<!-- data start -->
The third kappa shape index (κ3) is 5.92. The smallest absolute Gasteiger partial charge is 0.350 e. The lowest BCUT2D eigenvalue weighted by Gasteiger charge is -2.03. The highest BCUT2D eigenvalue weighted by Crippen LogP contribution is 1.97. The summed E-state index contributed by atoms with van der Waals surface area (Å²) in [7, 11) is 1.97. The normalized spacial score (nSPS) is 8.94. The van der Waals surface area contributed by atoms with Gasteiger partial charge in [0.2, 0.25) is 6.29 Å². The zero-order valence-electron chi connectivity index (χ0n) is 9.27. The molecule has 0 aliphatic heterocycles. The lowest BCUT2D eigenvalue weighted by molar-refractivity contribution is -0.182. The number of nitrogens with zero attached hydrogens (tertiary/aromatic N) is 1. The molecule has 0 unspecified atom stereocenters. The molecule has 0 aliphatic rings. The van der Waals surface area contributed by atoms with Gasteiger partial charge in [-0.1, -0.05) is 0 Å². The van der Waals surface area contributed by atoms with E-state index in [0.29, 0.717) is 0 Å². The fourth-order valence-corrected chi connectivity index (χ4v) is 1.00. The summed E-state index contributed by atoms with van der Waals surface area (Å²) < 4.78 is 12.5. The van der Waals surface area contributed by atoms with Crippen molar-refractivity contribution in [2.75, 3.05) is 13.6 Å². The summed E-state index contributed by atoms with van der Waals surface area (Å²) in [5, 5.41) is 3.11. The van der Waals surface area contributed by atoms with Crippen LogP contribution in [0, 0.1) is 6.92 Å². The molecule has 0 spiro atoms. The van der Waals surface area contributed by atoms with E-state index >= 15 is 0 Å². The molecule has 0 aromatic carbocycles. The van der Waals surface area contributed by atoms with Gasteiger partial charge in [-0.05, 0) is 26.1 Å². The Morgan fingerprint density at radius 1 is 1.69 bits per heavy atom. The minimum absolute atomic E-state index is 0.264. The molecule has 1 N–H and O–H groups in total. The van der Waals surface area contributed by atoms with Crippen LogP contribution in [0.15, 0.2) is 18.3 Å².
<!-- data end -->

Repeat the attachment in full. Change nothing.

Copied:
The third kappa shape index (κ3) is 5.92. The smallest absolute Gasteiger partial charge is 0.350 e. The lowest BCUT2D eigenvalue weighted by Gasteiger charge is -2.03. The highest BCUT2D eigenvalue weighted by Crippen LogP contribution is 1.97. The summed E-state index contributed by atoms with van der Waals surface area (Å²) in [7, 11) is 1.97. The normalized spacial score (nSPS) is 8.94. The van der Waals surface area contributed by atoms with Gasteiger partial charge in [0.2, 0.25) is 6.29 Å². The zero-order valence-electron chi connectivity index (χ0n) is 9.27. The molecule has 0 aliphatic heterocycles. The lowest BCUT2D eigenvalue weighted by molar-refractivity contribution is -0.182. The number of nitrogens with zero attached hydrogens (tertiary/aromatic N) is 1. The molecule has 0 unspecified atom stereocenters. The molecule has 0 aliphatic rings. The van der Waals surface area contributed by atoms with Gasteiger partial charge in [-0.1, -0.05) is 0 Å². The van der Waals surface area contributed by atoms with E-state index in [0.29, 0.717) is 0 Å². The fourth-order valence-corrected chi connectivity index (χ4v) is 1.00. The summed E-state index contributed by atoms with van der Waals surface area (Å²) < 4.78 is 12.5. The van der Waals surface area contributed by atoms with Crippen molar-refractivity contribution in [2.75, 3.05) is 13.6 Å². The summed E-state index contributed by atoms with van der Waals surface area (Å²) in [5, 5.41) is 3.11. The van der Waals surface area contributed by atoms with Crippen LogP contribution in [0, 0.1) is 6.92 Å². The molecule has 0 spiro atoms. The van der Waals surface area contributed by atoms with E-state index >= 15 is 0 Å². The molecule has 0 aromatic carbocycles. The van der Waals surface area contributed by atoms with Gasteiger partial charge in [-0.05, 0) is 26.1 Å². The Morgan fingerprint density at radius 1 is 1.69 bits per heavy atom. The minimum absolute atomic E-state index is 0.264. The molecule has 1 N–H and O–H groups in total. The van der Waals surface area contributed by atoms with Crippen LogP contribution in [0.15, 0.2) is 18.3 Å².